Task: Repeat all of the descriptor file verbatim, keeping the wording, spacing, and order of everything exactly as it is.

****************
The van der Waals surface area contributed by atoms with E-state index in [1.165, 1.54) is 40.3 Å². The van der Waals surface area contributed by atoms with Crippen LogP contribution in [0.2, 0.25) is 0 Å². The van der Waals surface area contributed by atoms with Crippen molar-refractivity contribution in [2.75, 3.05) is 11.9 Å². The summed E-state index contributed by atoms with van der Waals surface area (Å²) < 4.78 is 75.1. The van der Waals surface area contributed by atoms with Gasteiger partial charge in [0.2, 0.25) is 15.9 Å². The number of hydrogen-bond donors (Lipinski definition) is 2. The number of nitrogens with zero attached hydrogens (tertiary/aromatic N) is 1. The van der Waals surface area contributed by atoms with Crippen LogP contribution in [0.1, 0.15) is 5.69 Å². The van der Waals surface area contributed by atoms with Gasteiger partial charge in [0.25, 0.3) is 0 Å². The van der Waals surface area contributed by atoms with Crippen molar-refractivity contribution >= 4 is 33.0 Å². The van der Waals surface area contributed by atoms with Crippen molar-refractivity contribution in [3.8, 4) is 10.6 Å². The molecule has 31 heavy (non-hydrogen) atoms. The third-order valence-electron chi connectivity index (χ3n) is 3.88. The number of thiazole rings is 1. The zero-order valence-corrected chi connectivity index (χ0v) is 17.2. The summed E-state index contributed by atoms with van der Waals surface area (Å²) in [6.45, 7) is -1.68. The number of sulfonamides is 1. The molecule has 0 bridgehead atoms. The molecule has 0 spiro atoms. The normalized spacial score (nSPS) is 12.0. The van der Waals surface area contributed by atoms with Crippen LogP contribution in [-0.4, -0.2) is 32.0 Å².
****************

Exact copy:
The van der Waals surface area contributed by atoms with E-state index in [1.165, 1.54) is 40.3 Å². The van der Waals surface area contributed by atoms with Crippen LogP contribution in [0.2, 0.25) is 0 Å². The van der Waals surface area contributed by atoms with Crippen molar-refractivity contribution in [2.75, 3.05) is 11.9 Å². The summed E-state index contributed by atoms with van der Waals surface area (Å²) < 4.78 is 75.1. The van der Waals surface area contributed by atoms with Gasteiger partial charge in [0.2, 0.25) is 15.9 Å². The number of hydrogen-bond donors (Lipinski definition) is 2. The number of nitrogens with zero attached hydrogens (tertiary/aromatic N) is 1. The van der Waals surface area contributed by atoms with Crippen LogP contribution in [0.1, 0.15) is 5.69 Å². The van der Waals surface area contributed by atoms with Gasteiger partial charge in [0.25, 0.3) is 0 Å². The van der Waals surface area contributed by atoms with Crippen molar-refractivity contribution >= 4 is 33.0 Å². The van der Waals surface area contributed by atoms with Crippen molar-refractivity contribution in [3.8, 4) is 10.6 Å². The molecule has 31 heavy (non-hydrogen) atoms. The third-order valence-electron chi connectivity index (χ3n) is 3.88. The number of thiazole rings is 1. The zero-order valence-corrected chi connectivity index (χ0v) is 17.2. The summed E-state index contributed by atoms with van der Waals surface area (Å²) in [6.45, 7) is -1.68. The number of sulfonamides is 1. The molecule has 0 bridgehead atoms. The molecule has 0 spiro atoms. The normalized spacial score (nSPS) is 12.0. The van der Waals surface area contributed by atoms with Crippen LogP contribution in [-0.4, -0.2) is 32.0 Å².